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In an op-ed forUSA Today, Michael J. Stern explains why he thinks that Tara Reade’s claim that Joe Biden sexually assaulted her may not be credible.

The British Broadcasting Corporation News reports that Tara Reade worked as a staff assistant for Joe Biden from 1992 to 1993, while he was a senator for Delaware. In 2019, theUnion reports that Reade claimed Biden touched her neck and shoulder in ways that made her feel uncomfortable. Axios reports that in March 2020, she additionally claimed that Biden pinned her to a wall, put his hand up her skirt, and forcibly penetrated her with his fingers.

In March 2019, Biden posted a video on Twitter in which he talked about “gestures of support and encouragement that I’ve made to women and some men that have made them uncomfortable.” On the post, Biden wrote, “I will be more mindful about respecting personal space in the future. That’s my responsibility and I will meet it.”

Of the later allegation, BBC News writes that in April 2020 Biden said the sexual assault “absolutely did not happen.”

In his op-ed, Stern writes,

When women make allegations of sexual assault, my default response is to believe them. But as the news media have investigated Reade’s allegations, I’ve become increasingly skeptical.

Stern explains that he finds Reade’s reasons for changing her story “implausible.” Reade initially said that Biden made her “uncomfortable” by touching her neck and shoulder. She did not describe the alleged assault until a year later and said it was because the reporter interviewing her for the Union made her feel uncomfortable and that she “just really got shut down,” as she said to podcast host Katie Halper.

Stern writes,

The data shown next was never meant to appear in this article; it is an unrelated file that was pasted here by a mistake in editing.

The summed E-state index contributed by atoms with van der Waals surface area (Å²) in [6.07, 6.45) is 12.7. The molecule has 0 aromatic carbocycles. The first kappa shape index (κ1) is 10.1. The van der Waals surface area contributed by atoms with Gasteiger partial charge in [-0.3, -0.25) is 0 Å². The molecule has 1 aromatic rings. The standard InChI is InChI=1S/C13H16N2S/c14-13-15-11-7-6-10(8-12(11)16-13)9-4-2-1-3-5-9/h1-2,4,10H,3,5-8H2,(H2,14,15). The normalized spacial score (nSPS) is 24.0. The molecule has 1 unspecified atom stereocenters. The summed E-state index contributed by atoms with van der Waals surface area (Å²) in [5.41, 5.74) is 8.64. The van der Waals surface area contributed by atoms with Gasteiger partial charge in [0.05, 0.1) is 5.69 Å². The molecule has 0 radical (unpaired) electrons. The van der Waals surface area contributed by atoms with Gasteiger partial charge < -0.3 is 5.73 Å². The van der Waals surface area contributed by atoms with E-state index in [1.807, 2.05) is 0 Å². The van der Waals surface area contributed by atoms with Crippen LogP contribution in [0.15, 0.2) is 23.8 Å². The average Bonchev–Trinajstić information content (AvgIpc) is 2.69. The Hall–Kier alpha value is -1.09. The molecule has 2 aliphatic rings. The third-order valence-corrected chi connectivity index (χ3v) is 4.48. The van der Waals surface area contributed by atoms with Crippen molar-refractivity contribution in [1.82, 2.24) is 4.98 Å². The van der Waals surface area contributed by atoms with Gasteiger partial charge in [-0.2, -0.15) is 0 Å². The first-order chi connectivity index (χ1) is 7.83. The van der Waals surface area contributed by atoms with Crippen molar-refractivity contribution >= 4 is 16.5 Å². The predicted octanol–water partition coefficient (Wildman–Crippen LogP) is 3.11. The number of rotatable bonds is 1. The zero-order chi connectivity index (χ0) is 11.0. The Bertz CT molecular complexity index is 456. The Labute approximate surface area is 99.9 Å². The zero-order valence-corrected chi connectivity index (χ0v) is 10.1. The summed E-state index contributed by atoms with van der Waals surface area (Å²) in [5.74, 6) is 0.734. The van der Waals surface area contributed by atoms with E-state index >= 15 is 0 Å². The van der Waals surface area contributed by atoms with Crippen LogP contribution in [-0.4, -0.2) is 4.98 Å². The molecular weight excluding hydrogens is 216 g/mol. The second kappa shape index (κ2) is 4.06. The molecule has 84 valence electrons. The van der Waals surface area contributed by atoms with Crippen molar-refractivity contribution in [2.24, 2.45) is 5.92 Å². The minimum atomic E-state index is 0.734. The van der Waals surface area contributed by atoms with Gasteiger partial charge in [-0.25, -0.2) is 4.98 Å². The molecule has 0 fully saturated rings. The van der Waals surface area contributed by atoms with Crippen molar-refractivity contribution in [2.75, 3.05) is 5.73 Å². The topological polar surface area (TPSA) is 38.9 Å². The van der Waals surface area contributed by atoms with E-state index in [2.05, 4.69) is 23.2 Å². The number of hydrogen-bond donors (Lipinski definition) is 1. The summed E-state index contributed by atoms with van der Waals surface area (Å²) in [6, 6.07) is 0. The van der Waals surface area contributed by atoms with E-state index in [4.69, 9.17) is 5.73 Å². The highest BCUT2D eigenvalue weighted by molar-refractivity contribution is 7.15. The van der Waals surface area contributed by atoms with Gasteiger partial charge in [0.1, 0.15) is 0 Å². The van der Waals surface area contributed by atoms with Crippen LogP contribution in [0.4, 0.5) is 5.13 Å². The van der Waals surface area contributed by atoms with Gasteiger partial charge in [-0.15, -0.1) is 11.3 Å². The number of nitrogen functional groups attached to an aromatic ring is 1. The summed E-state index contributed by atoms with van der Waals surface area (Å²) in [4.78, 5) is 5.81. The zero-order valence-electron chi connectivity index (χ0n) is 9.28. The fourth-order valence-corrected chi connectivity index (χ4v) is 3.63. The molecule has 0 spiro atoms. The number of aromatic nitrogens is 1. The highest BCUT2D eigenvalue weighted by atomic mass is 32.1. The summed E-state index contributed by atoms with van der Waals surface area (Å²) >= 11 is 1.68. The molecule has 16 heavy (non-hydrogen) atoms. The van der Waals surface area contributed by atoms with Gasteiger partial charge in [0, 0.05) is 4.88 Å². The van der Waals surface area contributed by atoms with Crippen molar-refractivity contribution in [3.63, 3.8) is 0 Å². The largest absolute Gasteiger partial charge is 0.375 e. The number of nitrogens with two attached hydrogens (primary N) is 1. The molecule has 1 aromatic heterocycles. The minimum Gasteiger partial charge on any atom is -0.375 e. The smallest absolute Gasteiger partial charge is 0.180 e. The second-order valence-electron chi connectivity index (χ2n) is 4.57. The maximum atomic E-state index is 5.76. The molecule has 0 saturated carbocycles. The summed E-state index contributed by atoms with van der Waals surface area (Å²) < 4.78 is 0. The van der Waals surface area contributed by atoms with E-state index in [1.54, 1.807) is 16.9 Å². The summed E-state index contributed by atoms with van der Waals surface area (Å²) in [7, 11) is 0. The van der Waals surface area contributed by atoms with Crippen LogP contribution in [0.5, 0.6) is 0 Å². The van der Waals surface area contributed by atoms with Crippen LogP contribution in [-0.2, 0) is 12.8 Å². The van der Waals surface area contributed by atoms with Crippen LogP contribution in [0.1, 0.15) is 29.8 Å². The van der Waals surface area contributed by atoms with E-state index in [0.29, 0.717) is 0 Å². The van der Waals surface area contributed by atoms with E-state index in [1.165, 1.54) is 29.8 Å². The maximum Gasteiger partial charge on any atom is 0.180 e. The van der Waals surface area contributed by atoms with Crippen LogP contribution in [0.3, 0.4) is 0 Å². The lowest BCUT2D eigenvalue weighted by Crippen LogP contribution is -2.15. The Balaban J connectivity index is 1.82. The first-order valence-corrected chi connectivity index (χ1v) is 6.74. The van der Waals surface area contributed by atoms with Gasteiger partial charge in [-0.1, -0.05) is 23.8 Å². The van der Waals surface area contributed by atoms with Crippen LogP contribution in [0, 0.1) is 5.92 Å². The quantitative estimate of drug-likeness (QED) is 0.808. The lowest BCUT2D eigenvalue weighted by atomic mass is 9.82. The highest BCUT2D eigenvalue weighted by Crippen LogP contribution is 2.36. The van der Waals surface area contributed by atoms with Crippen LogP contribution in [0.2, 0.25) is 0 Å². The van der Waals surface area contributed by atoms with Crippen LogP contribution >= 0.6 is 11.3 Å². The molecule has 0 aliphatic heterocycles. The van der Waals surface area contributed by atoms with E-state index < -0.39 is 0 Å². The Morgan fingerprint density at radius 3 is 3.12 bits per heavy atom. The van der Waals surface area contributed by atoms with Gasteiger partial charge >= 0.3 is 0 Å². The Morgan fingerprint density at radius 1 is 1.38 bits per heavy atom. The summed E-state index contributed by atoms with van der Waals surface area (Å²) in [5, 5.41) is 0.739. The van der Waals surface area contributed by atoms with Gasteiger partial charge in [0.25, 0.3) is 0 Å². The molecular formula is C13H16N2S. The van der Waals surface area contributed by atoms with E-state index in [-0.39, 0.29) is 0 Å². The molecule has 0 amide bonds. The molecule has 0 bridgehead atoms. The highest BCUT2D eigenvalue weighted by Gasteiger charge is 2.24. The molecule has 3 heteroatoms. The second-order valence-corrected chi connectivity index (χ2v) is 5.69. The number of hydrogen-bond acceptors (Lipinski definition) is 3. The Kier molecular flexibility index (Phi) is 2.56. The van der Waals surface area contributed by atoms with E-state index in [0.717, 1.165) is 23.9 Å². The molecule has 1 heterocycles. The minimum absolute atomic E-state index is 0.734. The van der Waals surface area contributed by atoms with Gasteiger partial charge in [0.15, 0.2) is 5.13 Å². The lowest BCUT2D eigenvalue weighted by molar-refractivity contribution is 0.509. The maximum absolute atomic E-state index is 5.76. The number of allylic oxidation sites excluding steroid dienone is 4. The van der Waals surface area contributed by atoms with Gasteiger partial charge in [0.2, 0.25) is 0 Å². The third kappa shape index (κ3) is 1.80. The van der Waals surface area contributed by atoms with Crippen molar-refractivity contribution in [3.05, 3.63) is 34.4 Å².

It is hard to believe a reporter would discourage this kind of scoop. Regardless, it's also hard to accept that it took Reade 12 months to find another reporter eager to break that bombshell story. This unlikely explanation damages her credibility.

Stern also finds it strange that although Reade claims to have filed an official complaint against Biden with the Senate in 1993, no such record has been found by the New York Times**’** investigation. Reade herself did not possess a copy, and Stern writes that this is unusual given that she did have a copy of her employment records from the same time.

Stern also believes that Reade’s claims about her job loss deserve further scrutiny. In 2019, Reade said to theUnion that she left Biden’s employ because she felt pushed out. However, theTimes writes that in 2020 Reade claimed that after she complained to Biden’s chief of staff about the assault, she was fired.

Stern writes, “The disparity raises questions about Reade’s credibility and account of events.”

Stern also notes that Reade publicly supported Biden until recently, writing,

In 2017, on multiple occasions, Reade retweeted or “liked” praise for Biden and his work combating sexual assault. In the same year, Reade tweeted other compliments of Biden, including: “My old boss speaks truth. Listen.” It is bizarre that Reade would publicly laud Biden for combating the very thing she would later accuse him of doing to her.

However, in January 2020 condemned Biden as “the blue version of Trump” in an article written for theMedium that is now archived by the Internet Archive. As Stern writes, “Despite her effusive 2017 praise for Biden’s efforts on behalf of women, after pledging her support to Sanders, Reade turned on Biden and contradicted all she said before.”

Finally, Stern says that it seems all too convenient that Reade cannot remember the date, time, or precise location of the assault. Without that information, it is impossible for Biden to disprove the allegation by proving he was somewhere else at the alleged time.

Stern concludes his op-ed by writing,

I’ve dreaded writing this piece because I do not want it to be used as a guidebook to dismantling legitimate allegations of sexual assault. But not every claim of sexual assault is legitimate. During almost three decades as a prosecutor, I can remember dismissing two cases because I felt the defendant had not committed the charged crime. One of those cases was a rape charge… We can support the #MeToo movement [while also] not support[ing] allegations of sexual assault that do not ring true.

Read Stern's op-ed here.